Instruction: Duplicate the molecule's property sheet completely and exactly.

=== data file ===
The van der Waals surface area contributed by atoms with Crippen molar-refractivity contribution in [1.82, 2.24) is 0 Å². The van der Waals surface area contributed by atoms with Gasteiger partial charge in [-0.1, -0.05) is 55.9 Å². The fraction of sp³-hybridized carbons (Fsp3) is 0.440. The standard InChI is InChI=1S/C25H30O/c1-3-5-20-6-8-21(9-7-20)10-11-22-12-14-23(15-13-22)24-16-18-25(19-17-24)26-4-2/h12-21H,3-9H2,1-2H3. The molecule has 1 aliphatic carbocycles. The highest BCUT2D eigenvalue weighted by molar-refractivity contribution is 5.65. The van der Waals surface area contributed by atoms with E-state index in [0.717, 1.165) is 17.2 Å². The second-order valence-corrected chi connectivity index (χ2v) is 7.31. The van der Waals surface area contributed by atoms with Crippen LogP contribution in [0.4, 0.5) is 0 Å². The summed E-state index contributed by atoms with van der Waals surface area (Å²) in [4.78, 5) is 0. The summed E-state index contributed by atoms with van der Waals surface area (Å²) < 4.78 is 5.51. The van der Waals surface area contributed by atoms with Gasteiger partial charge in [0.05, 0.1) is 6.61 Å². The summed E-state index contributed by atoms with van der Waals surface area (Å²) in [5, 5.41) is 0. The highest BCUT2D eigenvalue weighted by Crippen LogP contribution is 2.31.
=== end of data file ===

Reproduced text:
The van der Waals surface area contributed by atoms with Crippen molar-refractivity contribution in [1.82, 2.24) is 0 Å². The van der Waals surface area contributed by atoms with Gasteiger partial charge in [-0.1, -0.05) is 55.9 Å². The fraction of sp³-hybridized carbons (Fsp3) is 0.440. The standard InChI is InChI=1S/C25H30O/c1-3-5-20-6-8-21(9-7-20)10-11-22-12-14-23(15-13-22)24-16-18-25(19-17-24)26-4-2/h12-21H,3-9H2,1-2H3. The molecule has 1 aliphatic carbocycles. The highest BCUT2D eigenvalue weighted by molar-refractivity contribution is 5.65. The van der Waals surface area contributed by atoms with E-state index in [0.717, 1.165) is 17.2 Å². The second-order valence-corrected chi connectivity index (χ2v) is 7.31. The van der Waals surface area contributed by atoms with Crippen LogP contribution in [0.4, 0.5) is 0 Å². The summed E-state index contributed by atoms with van der Waals surface area (Å²) in [4.78, 5) is 0. The summed E-state index contributed by atoms with van der Waals surface area (Å²) < 4.78 is 5.51. The van der Waals surface area contributed by atoms with Gasteiger partial charge in [0.05, 0.1) is 6.61 Å². The summed E-state index contributed by atoms with van der Waals surface area (Å²) in [5, 5.41) is 0. The highest BCUT2D eigenvalue weighted by Crippen LogP contribution is 2.31.